Massachusetts laws

MGL c.149, § 148 Payment of Wages. In most circumstances, if you are fired you should be paid in full on your last day.

"any employee discharged from such employment shall be paid in full on the day of his discharge..."

M.G.L. c. 175, § 110G Continuation of health care benefits after involuntary layoff.

M.G.L. c. 176J, § 9 Massachusetts “Mini-COBRA” law for continuation of health care benefits for businesses with 2-19 employees.

Selected case law

Barbuto v. Advantage Sales and Marketing, LLC, 477 Mass. 456 (2017)
An employee who has been fired for using medical marijuana off-site, and not before or during work, may sue her employer for handicap discrimination.

Brookline v. Alston, 487 Mass. 278 (2021)
"The Civil Service Commission, in the context of its analysis whether a tenured firefighter was fired without just cause in violation of basic merit principles, could consider evidence of discriminatory or retaliatory conduct more typically addressed in the context of a claim under G. L. c. 151B."

Electronic Data Systems Corp. v. Attorney General & another, 454 Mass. 63 (2009)
"The Wage Act requires that an employer pay an employee for unused vacation time remaining at the time of the employee's involuntary discharge..."

Knous v. Broadridge Fin. Sols. Inc., 991 F.3d 344 (2021)
A discharge from employment under the Massachusetts Wage Act occurs upon the severance of the employment relationship, not merely when an employer instructs an employee to stop performing work.

Lawless v. Steward Health Care System, LLC, 894 F.3d 9 (1st Cir. 2018)
The Wage Act, MGL c.149, § 148, "says what it means and means what it says... An employee who does not receive her due wages by [the day of her discharge] - even an employee who is paid in full a day later - suffers a cognizable injury within the purview of the statute." 

Meehan v. Medical Information Technology, Inc., 488 Mass. 730 (2021)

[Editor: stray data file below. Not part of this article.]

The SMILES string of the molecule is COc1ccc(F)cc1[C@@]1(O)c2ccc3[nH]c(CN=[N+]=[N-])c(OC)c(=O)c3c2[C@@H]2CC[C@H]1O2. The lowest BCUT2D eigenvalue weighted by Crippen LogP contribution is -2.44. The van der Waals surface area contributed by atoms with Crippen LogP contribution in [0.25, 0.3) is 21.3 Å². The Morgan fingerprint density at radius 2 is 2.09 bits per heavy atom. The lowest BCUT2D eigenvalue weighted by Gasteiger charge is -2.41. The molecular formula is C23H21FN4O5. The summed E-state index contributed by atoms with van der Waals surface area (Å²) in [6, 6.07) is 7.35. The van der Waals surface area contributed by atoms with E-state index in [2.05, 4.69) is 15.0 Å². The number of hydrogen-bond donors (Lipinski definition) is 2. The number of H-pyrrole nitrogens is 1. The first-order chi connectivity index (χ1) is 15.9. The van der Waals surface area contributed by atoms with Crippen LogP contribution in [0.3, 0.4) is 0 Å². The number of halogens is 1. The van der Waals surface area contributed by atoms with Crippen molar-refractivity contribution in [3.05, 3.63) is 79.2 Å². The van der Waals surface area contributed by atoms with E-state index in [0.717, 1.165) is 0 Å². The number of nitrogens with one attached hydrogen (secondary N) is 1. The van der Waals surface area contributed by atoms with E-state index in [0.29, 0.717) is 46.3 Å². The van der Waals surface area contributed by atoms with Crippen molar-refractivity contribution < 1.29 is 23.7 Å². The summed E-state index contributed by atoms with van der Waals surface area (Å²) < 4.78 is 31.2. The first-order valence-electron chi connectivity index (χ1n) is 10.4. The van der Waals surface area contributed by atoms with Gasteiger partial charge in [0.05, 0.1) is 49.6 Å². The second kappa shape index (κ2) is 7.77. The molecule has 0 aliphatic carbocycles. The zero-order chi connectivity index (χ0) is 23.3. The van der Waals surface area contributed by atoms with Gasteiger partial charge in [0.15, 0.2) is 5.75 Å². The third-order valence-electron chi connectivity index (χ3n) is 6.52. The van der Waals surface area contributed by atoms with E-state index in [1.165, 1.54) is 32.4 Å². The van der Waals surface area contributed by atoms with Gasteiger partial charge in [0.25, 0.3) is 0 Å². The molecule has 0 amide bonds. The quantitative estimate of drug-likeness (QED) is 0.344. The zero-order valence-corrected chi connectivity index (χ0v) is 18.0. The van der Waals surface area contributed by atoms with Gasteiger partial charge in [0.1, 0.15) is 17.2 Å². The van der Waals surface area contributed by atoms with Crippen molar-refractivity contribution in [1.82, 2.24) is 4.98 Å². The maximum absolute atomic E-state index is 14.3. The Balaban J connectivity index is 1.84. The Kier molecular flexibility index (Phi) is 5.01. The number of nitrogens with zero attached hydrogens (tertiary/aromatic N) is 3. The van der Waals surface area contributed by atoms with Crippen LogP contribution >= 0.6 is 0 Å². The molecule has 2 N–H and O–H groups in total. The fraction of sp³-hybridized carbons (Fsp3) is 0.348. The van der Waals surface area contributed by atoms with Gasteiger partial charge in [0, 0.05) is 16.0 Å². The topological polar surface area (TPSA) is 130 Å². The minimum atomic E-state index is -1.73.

“Termination of an at-will employee simply for filing a rebuttal expressly authorized by G. L. c. 149, § 52C, constitutes a wrongful discharge in violation of public policy.”

Mui v. Massachusetts Port Authority, 478 Mass. 710 (2018)
Accrued, unused sick time does not count as "wages" under the Wage Act, G. L. c. 149, §§ 148, 150.

Reuter v. City of Methuen, 489 Mass. 465 (2022).
Employer was found strictly liable for treble the amount of late wages from accrued vacation time. Lower court’s award of treble interest for the time between the date of termination and the date of payment was inconsistent with the purpose of the Wage Act.

Web sources

Can an employee be fired for no reason?, Archived from Boston Globe, 2005

Although it seems almost impossible to believe, employers in Massachusetts, or in any other employee-at-will state, can fire any employee at any time for any reason — or even for no reason at all. An employer can terminate any employee, with or without notice.

Exceptions to the at-will employment doctrine, Robert S. Mantell, 2016
"The at-will employment doctrine, that an employee can be terminated for any reason or for no reason, is a doctrine whose validity is dwarfed by its numerous exceptions." This article lists those exceptions with references to statutes and cases.

Print sources

Employee discharge and documentation, Lorman Education Services, 2008

Hiring and firing in Massachusetts, by John F. Adkins, MCLE, c2007

Human resource law from A to Z, NBI, 2019

Human resource law: what you need to know now, NBI, 2017

Labor and employment in Massachusetts, Jeffrey L. Hirsch, 2nd edition, LexisNexis, loose-leaf
Chapter 18: Termination of Employment

Practical tips for negotiating and settling an employment case, MCLE, 2009

Representing a plaintiff in a wrongful termination case, MCLE, 2018
1. Interviewing the client -- 2. Evaluating claims and damages -- 3. Anticipating employer defenses -- 4. Counseling the client on strategy options -- 5. Litigating the claim -- 6. Trying the case.

Wrongful termination and exceptions to employment at-will, MCLE, 2007.
1: Preserving the at-will employment doctrine, 2: Exceptions to the at-will employment doctrine, 3: Defamation in employment, 4: Recent wrongful termination cases in Massachusetts, 5: Damages, 6: Wrongful termination and tort claims.


Last updated: September 23, 2022